10 Best Medieval MonasteriesPosted: 2009-06-11
Here's another in my series of 'Best' historic British attractions. So far I've covered stately homes, castles, and stone circles. Now its the turn of medieval monasteries. These are my favourites out of the monasteries I've had the pleasure to visit (until now)!
Technically some of these medieval sites are abbeys or priories, but I doubt that such a distinction matters much to anyone outside academic circles.
- 10. Cleeve Abbey - Somerset. Clleve is unique in England in that so many of the original monastic buildings have survived relatively unaltered. The abbey remains include a superb gatehouse, a largely complete cloister range, a refectory with a superb roof ornamented with angel carvings, and a 'painted chamber' featuring medieval wall paintings.
- 9. Tintern Abbey - Gwent, Wales. Tintern was the first Cistercian house in Wales. What really makes Tintern such a great place to visit is the setting in a beautiful valley beside the River Wye, which is gloriously bedecked with wildflowers in Spring. By the Dissolution of the Monasteries, Tintern was the richest monastery in Wales.
- 8. Whitby Abbey - Northumberland. The dramatic ruins of an Early English monastery stand atop high cliffs overloooking the harbour of Whitby. The abbey was the site of the 7th century synod of early bishops which decided the supremacy of Roman Catholic Christianity over the Celtic church in Britain.
- 7. Lindisfarne Priory - Northumberland. Lindisfarne Priory was founded by St. Aidan in the 7th century on Holy Island, reached only by a causeway from the Northmbrian mainland. The exquisite illuminated manuscript known as the Lindisfarne Gospels was written here about 698 AD. The monks of Lindisfarne fled the priory after repeated Viking attacks, and it was not until the 12th century that the priory was re-established. It is the ruins of these 12th century buildings that you can see today.
- 6. Dryburgh Abbey - Scottish Borders. This peaceful abbey is located in glorious wooded countryside beside the River Tweed. The abbey was founded in the 12th century by the Premonstratensian order. The grave of author Sir Walter Scott lies in the north transept.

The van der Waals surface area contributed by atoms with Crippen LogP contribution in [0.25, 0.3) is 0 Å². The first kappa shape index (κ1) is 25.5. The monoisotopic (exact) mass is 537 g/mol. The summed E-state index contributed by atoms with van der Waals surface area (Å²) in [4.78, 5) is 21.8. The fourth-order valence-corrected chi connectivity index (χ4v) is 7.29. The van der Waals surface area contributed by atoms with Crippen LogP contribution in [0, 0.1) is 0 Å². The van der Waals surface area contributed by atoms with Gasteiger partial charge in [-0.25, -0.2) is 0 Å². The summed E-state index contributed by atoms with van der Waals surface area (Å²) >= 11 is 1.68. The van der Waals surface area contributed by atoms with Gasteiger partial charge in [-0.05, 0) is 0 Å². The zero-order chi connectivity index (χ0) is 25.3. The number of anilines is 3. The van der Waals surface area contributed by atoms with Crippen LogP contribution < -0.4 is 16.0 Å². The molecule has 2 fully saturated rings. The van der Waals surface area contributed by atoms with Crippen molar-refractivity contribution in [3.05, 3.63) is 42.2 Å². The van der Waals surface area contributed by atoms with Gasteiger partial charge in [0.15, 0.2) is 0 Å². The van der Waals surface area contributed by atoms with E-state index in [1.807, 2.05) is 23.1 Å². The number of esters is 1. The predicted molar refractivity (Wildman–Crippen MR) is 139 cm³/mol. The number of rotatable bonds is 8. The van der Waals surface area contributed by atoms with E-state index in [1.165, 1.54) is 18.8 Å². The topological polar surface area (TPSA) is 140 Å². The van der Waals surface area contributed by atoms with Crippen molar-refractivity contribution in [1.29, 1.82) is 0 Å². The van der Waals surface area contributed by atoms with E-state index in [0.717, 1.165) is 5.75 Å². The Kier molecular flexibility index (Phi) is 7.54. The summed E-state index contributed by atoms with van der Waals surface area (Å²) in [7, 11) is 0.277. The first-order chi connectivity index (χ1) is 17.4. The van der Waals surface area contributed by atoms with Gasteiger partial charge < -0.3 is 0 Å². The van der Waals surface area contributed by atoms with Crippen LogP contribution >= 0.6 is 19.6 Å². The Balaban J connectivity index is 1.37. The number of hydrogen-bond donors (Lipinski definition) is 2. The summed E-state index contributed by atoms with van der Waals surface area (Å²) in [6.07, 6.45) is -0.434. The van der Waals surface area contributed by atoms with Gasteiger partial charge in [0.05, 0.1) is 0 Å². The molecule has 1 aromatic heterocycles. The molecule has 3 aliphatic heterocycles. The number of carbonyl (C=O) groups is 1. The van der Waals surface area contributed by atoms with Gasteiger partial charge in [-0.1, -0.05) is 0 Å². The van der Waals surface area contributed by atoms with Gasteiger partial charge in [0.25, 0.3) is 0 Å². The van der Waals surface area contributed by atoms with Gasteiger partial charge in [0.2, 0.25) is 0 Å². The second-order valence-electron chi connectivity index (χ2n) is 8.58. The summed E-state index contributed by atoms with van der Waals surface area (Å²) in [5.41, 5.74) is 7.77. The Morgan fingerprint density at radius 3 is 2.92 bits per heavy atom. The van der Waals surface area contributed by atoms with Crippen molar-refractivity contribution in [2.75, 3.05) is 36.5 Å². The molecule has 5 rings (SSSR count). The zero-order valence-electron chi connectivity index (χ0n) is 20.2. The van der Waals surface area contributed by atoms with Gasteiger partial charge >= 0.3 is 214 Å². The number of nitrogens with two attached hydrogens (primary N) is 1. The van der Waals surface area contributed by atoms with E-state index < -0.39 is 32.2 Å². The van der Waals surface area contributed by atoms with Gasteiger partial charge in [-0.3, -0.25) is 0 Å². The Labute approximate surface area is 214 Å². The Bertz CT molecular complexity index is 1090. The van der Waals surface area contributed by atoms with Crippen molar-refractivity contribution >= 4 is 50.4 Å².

- 5. Bayham Abbey - Kent. Described as "The Fountains of the South", for its delightful setting. Bayham was an early 13th century Premonstratian house with later 13th century additions, including wonderful decorative sculpture.
- 4. Battle Abbey - East Sussex. Battle Abbey marks the spot where the Battle of Hastings was fought in 1066. William the Conqueror had the abbey built in 1070 to commemorate his triumph, with the high altar built where Harold of Wessex was killed. The abbey is entered through an imposing 14th century Great Gatehouse.
- 3. Glastonbury Abbey - Somerset. Legends tell that the earliest church at Glastonbury was founded by St. Joseph of Arimathea in about 60AD. By the late medieval period Glastonbury had become the richest abbey in England, due primarily to the great numbers of pilgrims who flocked here. Well-to-do pilgrims stayed at a purpose-built hostellry, now the George Inn, on the nearby High Street. The old Abbot's Kitchen survives, and in the abbey grounds are the reputed graves of King Arthur and Queen Guinevere.
- 2. Rievaulx Abbey - Yorkshire. Rievaulx (a Norman misunderstanding of "Rye Vallis") is set in beautiful woodlands. The abbey was at one time the largest and most important in England. The church still stands to three stories in height, supported by superb Early English flying butresses. Above Rievaulx is the National Trust's Rievaulx Terrace.
- 1. Fountains Abbey- Yorkshire. It is easy to see why Fountains Abbey draws so many visitors each year; It is the yardstick by which all other medieval monasteries are measured. At the centre of this lovely World Heritage Site are the ruins of a 12th century Cistercian monastery, which became one of the largest and richest houses in Britain. The tower of the church stands to 168 feet in height, while the vaulted undercroft is a medieval architectural gem. A short walk from the abbey ruins is Studley Royal water garden.
And my usual disclaimer applies - there are dozens of wonderful monasteries to visit that are not on this list, and if you ask me again next week I'd likely list a diffferent 10! I'll add a special mention for Iona Abbey, which is an absolute delight to visit, but is not a surviving medieval monastery but a modern reconstruction of the historic abbey on this site. And for sheer remote beauty and atmosphere it is hard to beat Oronsay Priory, on the tidal island of Oronsay, off Colonsay.
These organizations look after most of the historic monasteries in their respective countries.
English Heritage - most of the monasteries in England are under the care of EH.
Cadw- ditto for monasteries in Wales.
Historic Scotland - and Scotland
and you can browse our own monasteries gazetteer for a wide selection of monasteries to visit.
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